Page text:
This home was built in 1910 by Mr. S.H. Gunder, president of Pozzinni Pharmacal Company. Architect Myron Henry Church designed the building, which reflects the eclectic tastes of the era. It was noted in architectural publications and in the “Book of the North Shore,” which used a photo of the front entrance on the cover. In the photo, an ironwork canopy framed the entrance, but this detail was removed years ago. The distinctive mansard roof and stone medallions with floral designs show a French influence. This is carried out in the reception hall with a decorative plaster frieze based on floral forms in a vase.

The influence of the Prairie school is reflected in the ribbon windows and simple straightforward woodwork design. The three main rooms on the first floor are paneled to a height of seven feet. This leaves a band of wall at the top of each room. It is possible that this area was stenciled. Most of the woodwork in the home is oak except in the dining room which is mahogany.

The design work of Myron Church is evident in the reception hall fireplace. The motif in ceramic tiles is a three leaf pattern in various shades of green with some metallic gold accents. This design can also be found in the stained glass pocket doors which separate the dining room from the hallway. Another original window can be found in the living room library alcove. There were other windows of this type in the home, probably above the hallway fireplace, and on the landing of the staircase.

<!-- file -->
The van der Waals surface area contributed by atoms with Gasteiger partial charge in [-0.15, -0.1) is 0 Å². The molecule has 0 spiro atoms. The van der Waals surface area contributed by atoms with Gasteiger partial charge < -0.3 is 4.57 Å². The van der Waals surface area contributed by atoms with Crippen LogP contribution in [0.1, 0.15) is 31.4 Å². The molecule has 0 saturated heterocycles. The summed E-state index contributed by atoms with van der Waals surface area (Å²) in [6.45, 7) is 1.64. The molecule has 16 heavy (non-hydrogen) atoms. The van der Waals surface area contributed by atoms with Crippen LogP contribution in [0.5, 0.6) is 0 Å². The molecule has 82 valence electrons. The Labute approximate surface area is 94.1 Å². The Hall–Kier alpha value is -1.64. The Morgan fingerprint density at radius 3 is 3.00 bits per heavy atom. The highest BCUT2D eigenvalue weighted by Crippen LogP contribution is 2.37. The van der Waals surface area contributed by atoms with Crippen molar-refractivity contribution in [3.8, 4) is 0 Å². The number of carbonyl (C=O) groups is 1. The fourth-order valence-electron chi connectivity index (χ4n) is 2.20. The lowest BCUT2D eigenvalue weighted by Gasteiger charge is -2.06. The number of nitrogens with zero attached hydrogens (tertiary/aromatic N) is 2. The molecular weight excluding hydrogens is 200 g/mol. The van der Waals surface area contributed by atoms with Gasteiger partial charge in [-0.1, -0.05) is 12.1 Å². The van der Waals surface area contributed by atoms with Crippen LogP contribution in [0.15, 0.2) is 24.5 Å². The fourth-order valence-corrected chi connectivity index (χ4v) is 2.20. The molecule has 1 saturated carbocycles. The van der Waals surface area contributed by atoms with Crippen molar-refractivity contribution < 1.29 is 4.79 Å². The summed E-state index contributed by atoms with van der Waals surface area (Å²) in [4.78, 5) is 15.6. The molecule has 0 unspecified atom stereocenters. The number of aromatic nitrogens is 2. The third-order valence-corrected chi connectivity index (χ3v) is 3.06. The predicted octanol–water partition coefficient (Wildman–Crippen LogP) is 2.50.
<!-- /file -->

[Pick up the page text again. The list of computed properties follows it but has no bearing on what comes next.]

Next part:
This home, like the one next door, survived as family housing until the 1940s, when the Viatorian Fathers acquired both and used them for housing student priests. In 1979, a developer sought the 3-1/2 acre site for a high-rise condominium complex. This created a neighborhood uproar born of the frustration of many previous attempts to prevent private acquisition of lakefront property. Under the leadership of the Edgewater Community Council, many groups joined in a lobbying effort which induced the Viatorian Fathers to accept a reduced amount for the sale of the property to the Chicago Park District.

After a study of the two homes, the Chicago Park District concluded that the Gunder home was not worth preserving. Faced with this decision, local residents raised the funds to preserve the building for community use. In 1988, the neighborhood dream came true when the North Lakeside Cultural Center moved into the north mansion and began offering classes, art exhibitions and cultural events.

We hope you enjoy the small exhibition of photos of the homes which we have set up on the first floor.